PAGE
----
If you ever attended a college or university, you may have heard of student conduct or an office at the college that regulates conduct and conflict resolution. These organizations became a part of the school to mainly deal with arguments in housing, cheating in the classroom and to help reduce underage binge drinking. Over time student conduct offices have morphed into a significant oversight from criminal charges to mental health regulatory affairs. This is where I think there should be a line drawn for such organizations like campus student conduct.
The first problem is Title IX. Title IX is a comprehensive federal law that prohibits discrimination by sex in any federally funded education program or activity. But like any good law, there is flaws and room for critical error. Title IX allows any student to bypass law enforcement authorities to bring a claim of sexual assault to student conduct. This means that law enforcement is completely out of the picture with no investigation either in process and evidence is not professionally captured or preserved. Instead the Respondent or accused must appear before a student conduct committee, usually run by students, with no lawyers present to defend his/her accusations. This is like somewhat like calling you boss at work to claim that you were sexually assaulted at your desk. The boss will immediately inform the police, human resources, corporate security and other agencies to secure a potential crime scene. Most disturbing about campus student conduct boards is that due process is completely thrown out the window. If the board “believes” the story of the accuser then that’s all it takes to expel a student. That’s right folks, you will have an expelled labeled “sex offender” on campus that is not a sex offender because police were never called or informed about the situation. Another disturbing fact is that if the accuser loses his/her case before student conduct, then they under Title IX be charged with filing a false report. There is a small clause in the title that prohibits this because there no police report was filed. It is an internal matter controlled by inexperienced faculty with no training in law or law certified to practice in a capacity of an administrative judge.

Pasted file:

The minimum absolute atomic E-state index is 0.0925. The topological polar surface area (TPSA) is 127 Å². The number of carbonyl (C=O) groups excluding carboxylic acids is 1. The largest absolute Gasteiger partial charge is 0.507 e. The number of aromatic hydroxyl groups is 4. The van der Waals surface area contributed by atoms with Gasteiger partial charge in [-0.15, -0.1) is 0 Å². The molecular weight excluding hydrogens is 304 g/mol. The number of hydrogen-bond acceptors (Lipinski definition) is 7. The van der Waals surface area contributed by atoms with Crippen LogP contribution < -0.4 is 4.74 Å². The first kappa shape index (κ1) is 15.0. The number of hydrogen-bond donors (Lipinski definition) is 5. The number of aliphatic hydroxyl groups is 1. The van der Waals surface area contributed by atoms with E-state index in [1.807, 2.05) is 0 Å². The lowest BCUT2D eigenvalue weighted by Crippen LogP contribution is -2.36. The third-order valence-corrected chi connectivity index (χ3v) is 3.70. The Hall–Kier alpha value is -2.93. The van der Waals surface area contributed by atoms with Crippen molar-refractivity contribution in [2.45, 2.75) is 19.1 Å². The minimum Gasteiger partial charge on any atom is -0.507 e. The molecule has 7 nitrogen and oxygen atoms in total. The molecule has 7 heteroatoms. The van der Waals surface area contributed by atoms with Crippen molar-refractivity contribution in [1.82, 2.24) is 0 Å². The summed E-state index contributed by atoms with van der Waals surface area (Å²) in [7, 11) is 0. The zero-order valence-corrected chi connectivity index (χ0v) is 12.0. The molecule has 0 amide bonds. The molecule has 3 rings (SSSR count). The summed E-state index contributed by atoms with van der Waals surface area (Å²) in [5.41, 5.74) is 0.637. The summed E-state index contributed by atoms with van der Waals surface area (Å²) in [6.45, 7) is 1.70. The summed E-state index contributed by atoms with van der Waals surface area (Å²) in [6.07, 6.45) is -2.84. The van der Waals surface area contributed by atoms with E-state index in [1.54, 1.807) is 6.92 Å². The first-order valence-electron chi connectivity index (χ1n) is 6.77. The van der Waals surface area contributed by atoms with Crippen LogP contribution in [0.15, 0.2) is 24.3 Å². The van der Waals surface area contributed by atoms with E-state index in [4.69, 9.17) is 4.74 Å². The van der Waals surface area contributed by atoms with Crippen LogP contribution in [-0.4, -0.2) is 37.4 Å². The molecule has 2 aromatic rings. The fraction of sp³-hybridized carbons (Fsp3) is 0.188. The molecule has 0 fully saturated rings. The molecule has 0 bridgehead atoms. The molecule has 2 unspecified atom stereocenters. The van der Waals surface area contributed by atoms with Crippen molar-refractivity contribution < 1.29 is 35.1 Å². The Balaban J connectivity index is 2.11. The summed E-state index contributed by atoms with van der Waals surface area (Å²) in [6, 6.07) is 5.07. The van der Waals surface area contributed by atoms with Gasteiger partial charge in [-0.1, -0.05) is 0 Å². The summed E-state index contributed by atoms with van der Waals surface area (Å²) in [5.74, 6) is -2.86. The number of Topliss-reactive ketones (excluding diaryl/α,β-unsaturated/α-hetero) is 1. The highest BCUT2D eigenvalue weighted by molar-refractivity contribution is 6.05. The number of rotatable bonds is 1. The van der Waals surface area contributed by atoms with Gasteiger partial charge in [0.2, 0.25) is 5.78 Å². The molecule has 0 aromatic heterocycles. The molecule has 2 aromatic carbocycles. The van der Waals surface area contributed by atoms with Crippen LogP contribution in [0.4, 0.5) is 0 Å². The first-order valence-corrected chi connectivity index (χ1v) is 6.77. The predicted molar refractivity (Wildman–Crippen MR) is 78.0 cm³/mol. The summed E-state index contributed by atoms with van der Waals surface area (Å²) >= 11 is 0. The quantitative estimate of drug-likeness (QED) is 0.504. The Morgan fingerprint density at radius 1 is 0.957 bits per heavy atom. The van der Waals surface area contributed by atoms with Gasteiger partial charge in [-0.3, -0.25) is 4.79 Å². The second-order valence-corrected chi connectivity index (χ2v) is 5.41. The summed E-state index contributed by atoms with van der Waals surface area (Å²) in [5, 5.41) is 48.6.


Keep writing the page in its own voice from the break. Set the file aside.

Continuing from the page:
All I can think about is the Rolling Stone article about Virginia Tech or the Duke Lacross scandal. In each of these scenarios, lives were destroyed because student conduct initially took the lead and police were either not called, or police botched the crime scene because the campus stood in the way of a proper criminal investigation. While Title IX is essential to the protections of fairness, it lacks balance when it comes to sexual violence claims. Instead, universities should immediately engage professional law enforcement authorities at the first indication of sexual assault. A band of self-appointed academics that label themselves as the morality police of student conduct should not be engaged in any serious criminal allegations.
I have no problems with student conduct providing life examples of proper social conduct on campus. But student conduct should not be involved in slapping wrists over illegal drug activity on campus while people not enrolled or living on campus experience the heavy hand of the law and police. It is nothing more than a double standard of protections and provides a level of inequality and prejudice. Student conduct should only be involved in conflict negotiations, academic cheating, and concern notifications. Student conduct should not be in the business of determining what is criminal versus its ability to pick and choose what it deems it can handle. This opens up universities to massive liabilities and loses the credibility of overall safety and the spirit of the effective due process. A campus cannot be judge, jury, and executioner. But as long as student conduct remains, then that is what it will continue to be.